As a senior font designer for Monotype Imaging, Julius Hui is dedicated to developing font designs more suited for practical use. As Hui sees, it outstanding font design for hanzi (Chinese characters) isn’t just about offering new possibilities for other design work and an artistic outlet for the designer’s personal style; the most important thing is to create an effective design that can be used in the daily lives of contemporary huaren societies.
Anyone interested in design would be familiar with Monotype fonts. A leading font foundry, Monotype’s MHei and M Finance fonts boast clean and flowing lines and a development structure focused on the real-life functional use of hanzi. Having surpassed a 90 percent share of Hong Kong’s users, Monotype has expanded into China and Taiwan in recent years; more and more huaren communities are using the company’s fonts. However, although hanzi font design seems to be blessed by the script’s strong visual foundation, the development process is not as simple as a layman might think.
Says Hui: “Taking mobile digital media as an example, new technology devices need the software design to match it. Appropriate hanzi design is particularly fundamental and important. The mobile screens that are common now are limited in their functionality. New media devices need a compact profile, which limits internal storage space. Audiovisual content that matches these restrictions is essential, and designers need to start from scratch in their designs. Just a basic hanzi character base requires at least 70,000 characters in storage space, so designers need to keep the size and storage space in mind and carefully compress the size of each character, so that every one of them can be used in appropriate files. That makes a light and convenient mobile media source possible.”
When he talks about his study into hanzi design and passion for the subject, Hui shows both rich experience and pure enthusiasm.
He offers a unique perspective in his analysis of hanzi design. The form of modern print hanzi fonts are heavily influenced by Japanese kanji, but the characters in Japanese writing in fact serve a unique function different from that in Chinese writing. Japanese writing also includes the kana scripts, which are more frequently used but seen as less formal. Therefore, typeface design for kana are usually more fluid, dynamic, and casual in their visual presentation, while kanji in Japanese are blockier, more still, more serious, and more visually striking. This combination in Japanese font design of dynamism and stillness, sparseness and density, allows the reader to immediately focus on the highlights of a text, drives emotional and attitudinal shifts outside of what is explicit in the text, and uses design to differentiate subtext, turning writing into a subtle guide for the reader. Therefore, the blocky kanji in Japanese writing represents a formal style and serious emotions. If huaren designers lack this background knowledge regarding the logic expression in Japanese writing, and only mimic the existing methods of presentation in Japanese fonts—that is, using Japanese design philosophies for Chinese writing, then the result will be inappropriate for huaren reading styles.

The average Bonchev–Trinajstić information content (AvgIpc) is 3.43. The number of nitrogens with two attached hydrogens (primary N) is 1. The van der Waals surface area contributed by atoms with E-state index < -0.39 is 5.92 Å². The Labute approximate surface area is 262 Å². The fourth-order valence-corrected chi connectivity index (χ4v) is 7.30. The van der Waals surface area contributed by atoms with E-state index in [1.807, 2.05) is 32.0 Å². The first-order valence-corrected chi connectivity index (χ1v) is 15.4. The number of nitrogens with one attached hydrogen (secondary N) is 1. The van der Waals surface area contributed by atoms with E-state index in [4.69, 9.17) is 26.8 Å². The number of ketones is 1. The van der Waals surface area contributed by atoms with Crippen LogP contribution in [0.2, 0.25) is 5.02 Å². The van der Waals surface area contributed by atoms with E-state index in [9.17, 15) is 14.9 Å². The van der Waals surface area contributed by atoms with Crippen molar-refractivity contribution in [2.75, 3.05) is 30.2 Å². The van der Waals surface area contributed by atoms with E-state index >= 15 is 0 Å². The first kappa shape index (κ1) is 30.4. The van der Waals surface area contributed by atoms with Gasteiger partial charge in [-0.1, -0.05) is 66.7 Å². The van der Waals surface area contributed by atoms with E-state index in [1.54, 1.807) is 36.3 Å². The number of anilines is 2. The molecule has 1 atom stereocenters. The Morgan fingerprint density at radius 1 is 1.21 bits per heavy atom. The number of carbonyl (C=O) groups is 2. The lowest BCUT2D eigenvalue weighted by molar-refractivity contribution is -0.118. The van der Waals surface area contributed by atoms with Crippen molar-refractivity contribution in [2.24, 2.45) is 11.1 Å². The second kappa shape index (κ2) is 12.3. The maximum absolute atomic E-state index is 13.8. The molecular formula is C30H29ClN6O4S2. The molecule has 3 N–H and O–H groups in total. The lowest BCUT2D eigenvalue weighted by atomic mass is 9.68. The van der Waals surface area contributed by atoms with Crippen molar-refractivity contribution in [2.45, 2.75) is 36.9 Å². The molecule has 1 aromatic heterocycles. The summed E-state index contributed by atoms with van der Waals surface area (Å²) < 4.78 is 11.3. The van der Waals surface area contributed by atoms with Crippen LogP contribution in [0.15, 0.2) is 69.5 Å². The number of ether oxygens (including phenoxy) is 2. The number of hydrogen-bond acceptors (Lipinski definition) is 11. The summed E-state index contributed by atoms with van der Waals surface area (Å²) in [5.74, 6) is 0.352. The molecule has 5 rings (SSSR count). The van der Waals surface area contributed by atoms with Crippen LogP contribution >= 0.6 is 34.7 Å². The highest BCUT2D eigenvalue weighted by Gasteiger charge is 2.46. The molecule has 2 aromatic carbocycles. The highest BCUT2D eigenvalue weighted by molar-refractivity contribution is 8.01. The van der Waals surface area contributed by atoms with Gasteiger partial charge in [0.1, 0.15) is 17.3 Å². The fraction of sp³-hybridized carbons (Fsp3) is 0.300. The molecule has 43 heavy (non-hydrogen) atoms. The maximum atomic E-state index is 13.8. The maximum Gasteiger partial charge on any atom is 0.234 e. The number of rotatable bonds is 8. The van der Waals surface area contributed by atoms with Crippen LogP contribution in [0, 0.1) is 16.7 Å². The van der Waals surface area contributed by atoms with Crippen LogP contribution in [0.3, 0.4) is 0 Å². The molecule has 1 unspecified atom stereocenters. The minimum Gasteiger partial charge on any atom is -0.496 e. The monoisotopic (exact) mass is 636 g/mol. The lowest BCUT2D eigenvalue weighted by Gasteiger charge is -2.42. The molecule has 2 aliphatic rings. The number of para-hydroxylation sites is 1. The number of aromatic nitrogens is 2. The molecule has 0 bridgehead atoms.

We cannot deny that hanzi fonts are growing more modular and homogenized. We’ve found that rigid and stiff hanzi fonts often provide a poor reading environment for readers, causing a serious, stressful, even paralyzed mental state when they are reading. Such an exhausting reading experience has become one of the reasons why young modern huaren communities reject in-depth reading.
With his dedication to huaren culture and professional knowledge regarding font design, Hui has started designing a new font with huaren reading habits in mind: the KongMing font. Hui says that the central design concept for this font is to blend the spirit and sensibility of traditional hanzi with modern printing technology, and to attempt to capture the existing sense of rhythm in hanzi. The kerning and line spacing will also be adjusted, increasing the white space between characters, to allow layouts to breathe better. This intangible breath will flow between every word through design, making modern hanzi layouts more rational and more appealing to read.
Hui believes that good font design not only breathes new life into modern hanzi, but also allows the reader to feel resonance with huaren culture, appreciating the beauty of Chinese and ingenuity of hanzi. For modern huaren, this will foster a strong sense of identity with hanzi, huaren design, and huaren culture.
About Julius Hui
Julius Hui is a senior font designer at Monotype Imaging and the founder of Hanwentang. He was a font designer for Dalton Maag and a member of the Xingothic font design team. He is now in charge of external affairs at Monotype Hong Kong, including consulting, lectures, education, exhibitions, and advertising. In his three years at Dalton Maag, he led Chinese font design work and Chinese font consulting for HP and Intel’s brand typefaces. He moved to Taipei in 2014 and founded Hanwentang; he is now an active writer of typography-related articles and supports local typography education efforts. In the same year, he began the Kong Ming font development project. In September 2015, he was honored with a “10-20-30” Hong Kong Design Young Gun award by Antalis Paper Pacific.